We continue our examination of stop-motion animals conspiring to escape captivity by bringing in ISLE OF DOGS, Wes Anderson’s new Japan-set homage/provocation, to see how it stacks up against Aardman Animations’ 2000 feature CHICKEN RUN. After weighing the controversy that’s arisen around ISLE OF DOGS against our own reactions to the film, we dig into what unites these two tonally distinct features, from their deployment of cinematic reference points to their ideas about human/animal interaction to their respective death machines. Plus, Your Next Picture Show, where we share recent filmgoing experiences in hopes of putting something new on your cinematic radar.
Please share your comments, thoughts, and questions about CHICKEN RUN, ISLE OF DOGS, or both by sending an email to email@example.com, or leaving a short voicemail at (773) 234-9730. Your Next Picture Show: • Tasha: Sergio G. Sanchez’s MARROWBONE• Keith: Plane viewing via the Starz app• Genevieve: Jeff Baena’s THE LITTLE HOURS• Scott: Christian Nemescu’s CALIFORNIA DREAMIN’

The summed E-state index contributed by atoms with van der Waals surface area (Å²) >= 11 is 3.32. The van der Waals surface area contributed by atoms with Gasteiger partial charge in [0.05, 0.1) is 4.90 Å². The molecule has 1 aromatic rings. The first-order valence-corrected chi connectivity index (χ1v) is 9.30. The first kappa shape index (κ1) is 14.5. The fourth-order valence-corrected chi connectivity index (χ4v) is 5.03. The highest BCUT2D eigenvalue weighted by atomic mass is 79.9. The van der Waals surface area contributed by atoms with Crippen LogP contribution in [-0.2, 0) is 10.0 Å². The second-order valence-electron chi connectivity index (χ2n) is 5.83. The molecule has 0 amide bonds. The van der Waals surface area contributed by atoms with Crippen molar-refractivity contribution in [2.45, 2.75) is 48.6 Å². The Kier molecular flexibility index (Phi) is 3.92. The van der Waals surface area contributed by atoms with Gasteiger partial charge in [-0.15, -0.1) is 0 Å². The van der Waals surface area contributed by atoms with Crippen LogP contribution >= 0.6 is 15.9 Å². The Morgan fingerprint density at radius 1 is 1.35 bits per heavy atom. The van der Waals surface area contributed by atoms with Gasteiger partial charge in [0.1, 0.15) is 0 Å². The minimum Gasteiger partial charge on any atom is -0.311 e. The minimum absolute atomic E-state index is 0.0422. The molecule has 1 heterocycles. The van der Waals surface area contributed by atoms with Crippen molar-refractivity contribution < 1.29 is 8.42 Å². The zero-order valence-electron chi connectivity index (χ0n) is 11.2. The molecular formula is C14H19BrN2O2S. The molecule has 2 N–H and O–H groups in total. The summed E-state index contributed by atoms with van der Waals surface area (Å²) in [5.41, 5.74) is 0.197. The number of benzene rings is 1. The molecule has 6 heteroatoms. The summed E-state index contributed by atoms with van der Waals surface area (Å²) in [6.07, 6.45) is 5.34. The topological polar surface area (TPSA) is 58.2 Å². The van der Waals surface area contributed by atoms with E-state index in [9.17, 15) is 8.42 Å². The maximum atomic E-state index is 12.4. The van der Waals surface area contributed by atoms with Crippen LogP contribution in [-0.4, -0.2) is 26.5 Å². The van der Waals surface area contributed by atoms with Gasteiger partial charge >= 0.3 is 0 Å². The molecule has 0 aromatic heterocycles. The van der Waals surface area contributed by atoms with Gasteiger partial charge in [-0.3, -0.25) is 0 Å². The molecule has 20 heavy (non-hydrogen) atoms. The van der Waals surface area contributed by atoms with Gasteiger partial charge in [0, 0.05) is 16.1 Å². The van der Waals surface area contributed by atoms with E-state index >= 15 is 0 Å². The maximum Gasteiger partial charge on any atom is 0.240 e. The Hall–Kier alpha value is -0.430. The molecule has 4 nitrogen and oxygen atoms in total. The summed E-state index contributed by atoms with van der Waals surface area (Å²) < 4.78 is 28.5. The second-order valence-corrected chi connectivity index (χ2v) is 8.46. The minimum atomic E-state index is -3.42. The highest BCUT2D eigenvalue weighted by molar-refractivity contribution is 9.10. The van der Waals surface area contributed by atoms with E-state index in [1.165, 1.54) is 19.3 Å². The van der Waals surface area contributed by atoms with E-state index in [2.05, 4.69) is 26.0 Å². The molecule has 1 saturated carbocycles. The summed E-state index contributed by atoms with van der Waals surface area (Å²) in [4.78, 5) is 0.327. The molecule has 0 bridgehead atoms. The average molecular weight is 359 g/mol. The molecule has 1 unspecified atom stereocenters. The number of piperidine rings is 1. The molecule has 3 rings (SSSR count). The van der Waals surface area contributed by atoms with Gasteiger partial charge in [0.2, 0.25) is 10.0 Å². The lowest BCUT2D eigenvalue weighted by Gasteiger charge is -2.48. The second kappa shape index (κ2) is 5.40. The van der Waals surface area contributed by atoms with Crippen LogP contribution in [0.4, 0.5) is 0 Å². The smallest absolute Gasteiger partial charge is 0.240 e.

Works Cited:• “Wes Anderson’s ‘Isle of Dogs’ is often captivating, but cultural sensitivity gets lost in translation” by Justin Chang (latimes.com)• “Orientalism Is Alive And Well In American Cinema” by Allison Willmore (buzzfeed.com)• “Unpacking the Akira Kurosawa References in Isle of Dogs” by Charles Bramesco (vulture.com)• “Wes Anderson Explains Hayao Miyazaki’s Influence on ‘Isle of Dogs’” by Zack Sharf (indiewire.com)• “Stream These 12 Great Films From Romania” by Scott Tobias (nytimes.com)
Outro Music: Cat Stevens, “I Love My Dog”
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